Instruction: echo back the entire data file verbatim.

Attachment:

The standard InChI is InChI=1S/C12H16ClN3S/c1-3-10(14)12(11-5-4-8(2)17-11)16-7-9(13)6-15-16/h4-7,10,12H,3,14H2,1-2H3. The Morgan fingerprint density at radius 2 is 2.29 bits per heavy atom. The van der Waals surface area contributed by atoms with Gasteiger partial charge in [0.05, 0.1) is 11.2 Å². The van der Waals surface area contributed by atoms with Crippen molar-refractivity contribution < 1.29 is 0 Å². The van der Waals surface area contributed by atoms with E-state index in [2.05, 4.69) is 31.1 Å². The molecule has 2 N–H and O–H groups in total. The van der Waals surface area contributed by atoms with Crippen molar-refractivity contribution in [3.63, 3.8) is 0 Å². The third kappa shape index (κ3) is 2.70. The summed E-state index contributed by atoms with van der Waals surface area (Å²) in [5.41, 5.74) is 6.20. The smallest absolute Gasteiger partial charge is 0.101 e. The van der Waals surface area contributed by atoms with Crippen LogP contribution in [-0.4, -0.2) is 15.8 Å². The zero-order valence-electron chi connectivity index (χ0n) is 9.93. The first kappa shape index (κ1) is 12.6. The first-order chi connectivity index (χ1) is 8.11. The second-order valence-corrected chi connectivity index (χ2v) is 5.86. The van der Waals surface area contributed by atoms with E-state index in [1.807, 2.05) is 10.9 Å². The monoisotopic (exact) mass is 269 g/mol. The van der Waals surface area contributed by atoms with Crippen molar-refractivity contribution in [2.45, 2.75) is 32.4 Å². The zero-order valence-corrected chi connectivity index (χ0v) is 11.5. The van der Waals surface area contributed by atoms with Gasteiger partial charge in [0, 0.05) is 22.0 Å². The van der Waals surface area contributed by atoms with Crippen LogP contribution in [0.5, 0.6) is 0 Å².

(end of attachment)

The standard InChI is InChI=1S/C12H16ClN3S/c1-3-10(14)12(11-5-4-8(2)17-11)16-7-9(13)6-15-16/h4-7,10,12H,3,14H2,1-2H3. The Morgan fingerprint density at radius 2 is 2.29 bits per heavy atom. The van der Waals surface area contributed by atoms with Gasteiger partial charge in [0.05, 0.1) is 11.2 Å². The van der Waals surface area contributed by atoms with Crippen molar-refractivity contribution < 1.29 is 0 Å². The van der Waals surface area contributed by atoms with E-state index in [2.05, 4.69) is 31.1 Å². The molecule has 2 N–H and O–H groups in total. The van der Waals surface area contributed by atoms with Crippen molar-refractivity contribution in [3.63, 3.8) is 0 Å². The third kappa shape index (κ3) is 2.70. The summed E-state index contributed by atoms with van der Waals surface area (Å²) in [5.41, 5.74) is 6.20. The smallest absolute Gasteiger partial charge is 0.101 e. The van der Waals surface area contributed by atoms with Crippen LogP contribution in [-0.4, -0.2) is 15.8 Å². The zero-order valence-electron chi connectivity index (χ0n) is 9.93. The first kappa shape index (κ1) is 12.6. The first-order chi connectivity index (χ1) is 8.11. The second-order valence-corrected chi connectivity index (χ2v) is 5.86. The van der Waals surface area contributed by atoms with E-state index in [1.807, 2.05) is 10.9 Å². The monoisotopic (exact) mass is 269 g/mol. The van der Waals surface area contributed by atoms with Crippen molar-refractivity contribution in [2.45, 2.75) is 32.4 Å². The zero-order valence-corrected chi connectivity index (χ0v) is 11.5. The van der Waals surface area contributed by atoms with Gasteiger partial charge in [0, 0.05) is 22.0 Å². The van der Waals surface area contributed by atoms with Crippen LogP contribution in [0.5, 0.6) is 0 Å².